Walking through life with others is an extraordinary gift. I have the privilege to walk with a lot of people- my family and extended family, my immediate community of friends, my extended community (past and present), my colleagues, my clients, my classmates, my students, and all 947 of my friends on Facebook. As an extravert, I thrive on relational connection. It fuels me and energizes me, and it makes me feel full.
I love parties. After hosting a party or gathering, I float around the house smiling and talking incessantly. My husband, an introvert, is usually sweeping or cleaning the kitchen (no complaints here), doing his best to listen and “be present” for my extraverted process while I try not to step in his dirt piles waiting to be dust-busted as I follow him from room to room. I love to re-cap the experience, highlighting great moments, meaningful conversations, awkward interactions, and (my favorite thing) new friendships being formed in my presence. I am like a kid in a candy shop, and for those who know me, a candy shop is just about my favorite place to be.
As much as I thrive on connection, I admit that sometimes my desire for interconnectedness makes things feel forced or disingenuous (the opposite of the environment I am hoping to create). I also know that I can put too much of my identity in being a connecter, taking pride and self-glorification in my successes, while also feeling defeated and even resentful when my attempts don’t go as planned.
I recognize that my tendency toward putting myself in that spot of connecter is a characteristic of my personality; but as I get older, I am becoming more aware that I have put too much emphasis on that role in my life. Recently, I have been trying to be more of a “sit back and soak it in” kind of person instead of always jumping to my go-to reaction of “I need to be at the center of all things”.
My introverted friends and family members have taught me that a lot of really meaningful stuff happens on the edge of things. There are subtle, beautiful conversations that I miss when I sit in the middle of the table and talk the loudest. There are intuitive nods that I brush off in order to stay involved in the most prominent conversation. There are people I overlook because they aren’t talking in front of a crowd or seeking attention, and I never take the time to focus solely on them for even a few minutes to actually try to get to know them.
Jesus could talk to huge crowds, but he seemed to prefer to be relationally intuitive and seek out those who others weren’t actively pursuing because he realized their worth and understood the value of intimate connection. I have had to learn to do that more in my job as a counselor. When they walk in to my office and the door closes, my clients have my full attention (most of the time.. I am still human, of course). And then I get home, and I struggle to give my husband my undivided attention for 5 minutes. I have play therapy sessions with young clients where I track their movements and reflect their feelings, and I can see how valued they feel when someone puts them above all else for a whole hour. Then I come home and rush through a puzzle with my son so I can get on to “bigger” things.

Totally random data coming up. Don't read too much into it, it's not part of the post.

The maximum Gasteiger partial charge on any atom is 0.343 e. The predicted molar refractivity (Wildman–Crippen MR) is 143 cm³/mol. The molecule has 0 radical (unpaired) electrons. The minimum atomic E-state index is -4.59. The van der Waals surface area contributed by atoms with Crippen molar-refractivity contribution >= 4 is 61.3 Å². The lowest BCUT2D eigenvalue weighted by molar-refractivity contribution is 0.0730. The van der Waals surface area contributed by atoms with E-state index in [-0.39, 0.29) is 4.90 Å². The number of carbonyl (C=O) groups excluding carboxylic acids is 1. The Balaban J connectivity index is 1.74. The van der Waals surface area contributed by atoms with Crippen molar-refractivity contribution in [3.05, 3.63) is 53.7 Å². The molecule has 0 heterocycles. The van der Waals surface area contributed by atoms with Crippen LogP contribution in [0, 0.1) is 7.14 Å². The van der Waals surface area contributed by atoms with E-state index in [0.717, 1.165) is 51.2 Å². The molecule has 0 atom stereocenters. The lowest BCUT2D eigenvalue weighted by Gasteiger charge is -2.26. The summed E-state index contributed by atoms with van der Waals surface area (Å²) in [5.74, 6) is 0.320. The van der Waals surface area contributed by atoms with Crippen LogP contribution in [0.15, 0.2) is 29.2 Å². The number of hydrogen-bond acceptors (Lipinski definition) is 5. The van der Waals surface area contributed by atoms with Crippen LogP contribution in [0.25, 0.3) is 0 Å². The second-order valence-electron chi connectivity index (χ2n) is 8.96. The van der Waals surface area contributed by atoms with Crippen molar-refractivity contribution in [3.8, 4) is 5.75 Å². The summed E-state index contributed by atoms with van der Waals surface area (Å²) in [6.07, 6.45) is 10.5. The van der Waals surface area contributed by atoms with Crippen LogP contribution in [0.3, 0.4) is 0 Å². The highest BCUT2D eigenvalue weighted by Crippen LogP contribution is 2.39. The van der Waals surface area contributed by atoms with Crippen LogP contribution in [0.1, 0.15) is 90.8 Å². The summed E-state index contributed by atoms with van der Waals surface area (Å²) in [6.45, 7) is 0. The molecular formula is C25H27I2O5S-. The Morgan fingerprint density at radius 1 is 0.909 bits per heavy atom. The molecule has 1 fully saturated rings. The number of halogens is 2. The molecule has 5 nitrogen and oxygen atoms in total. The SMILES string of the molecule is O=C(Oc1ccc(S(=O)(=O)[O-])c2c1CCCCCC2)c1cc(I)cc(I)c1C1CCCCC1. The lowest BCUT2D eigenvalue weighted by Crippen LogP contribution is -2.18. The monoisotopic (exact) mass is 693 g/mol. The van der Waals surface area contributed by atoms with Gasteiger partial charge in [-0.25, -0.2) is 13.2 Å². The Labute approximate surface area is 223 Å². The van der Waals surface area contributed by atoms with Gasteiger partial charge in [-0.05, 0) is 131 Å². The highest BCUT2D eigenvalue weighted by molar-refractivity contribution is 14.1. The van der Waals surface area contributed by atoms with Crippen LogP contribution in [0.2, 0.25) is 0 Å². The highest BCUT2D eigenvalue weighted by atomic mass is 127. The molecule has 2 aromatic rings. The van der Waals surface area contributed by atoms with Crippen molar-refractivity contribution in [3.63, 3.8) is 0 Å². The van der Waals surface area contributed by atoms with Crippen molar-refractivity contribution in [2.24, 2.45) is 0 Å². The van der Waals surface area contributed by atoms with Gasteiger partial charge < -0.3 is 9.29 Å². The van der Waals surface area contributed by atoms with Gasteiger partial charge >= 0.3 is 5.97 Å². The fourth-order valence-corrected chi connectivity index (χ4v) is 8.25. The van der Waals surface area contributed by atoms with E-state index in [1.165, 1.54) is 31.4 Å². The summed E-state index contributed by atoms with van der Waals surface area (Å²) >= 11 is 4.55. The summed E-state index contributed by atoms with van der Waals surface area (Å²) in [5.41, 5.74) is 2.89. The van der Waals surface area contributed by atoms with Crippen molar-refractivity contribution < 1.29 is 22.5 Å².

I want to be more than present. I want to be deliberate. I want to be attuned to the needs of others and show people they are important to me by not smiling through their responses to my obligatory question of “how are you?” while I look over their heads to see what else is going on. I want to attend a dinner party and choose to sit at the end of the table, focusing on one meaningful conversation with the person next to me instead of jumping around to 8 or 9 conversations in the middle of the table.
Let’s be honest, no one that I know has time to be deliberate and attentive to 100 people on a weekly basis. Big group events are a great way for me to touch base with a lot of people, especially those who aren’t in my immediate communities. But if those big group events are the only connection point I have for my “home team”, my closest people, then there is a problem. These are the family members and dear friends that come to Josh’s soccer games and plan vacations with us; that intimately know about our struggle in becoming parents because they walked through it with us; that ask me hard questions and think about and pray for my family regularly; that attend my big events, knowing that we may only have one or two moments of genuine connection, but it’s okay because they know me and they trust our relationship. Trusting the relationship is one thing, but taking those relationships for granted is another.
Are there people you cherish who sometimes get lost in the relational shuffle? Are you the extravert who craves big connection or the introvert who prefers the comfort of a few close friends? My challenge to myself (and to any of you who choose to accept it) is this:
Be deliberate in your relationships. Don’t let your personality or your insecurities be an excuse for not fostering deep, meaningful connections and putting effort into those relationships. Whether you are extraverted or introverted, embrace it for all the gifts it brings without giving it too much power or control over who you are or how you relate. True connection is not limited to certain personalities. Lastly, ask for forgiveness when you aren’t attentive to the relational needs of others, especially your home team.
*I borrowed the term home team from one of my favorite authors, Shauna Niequist. I don’t think she will mind.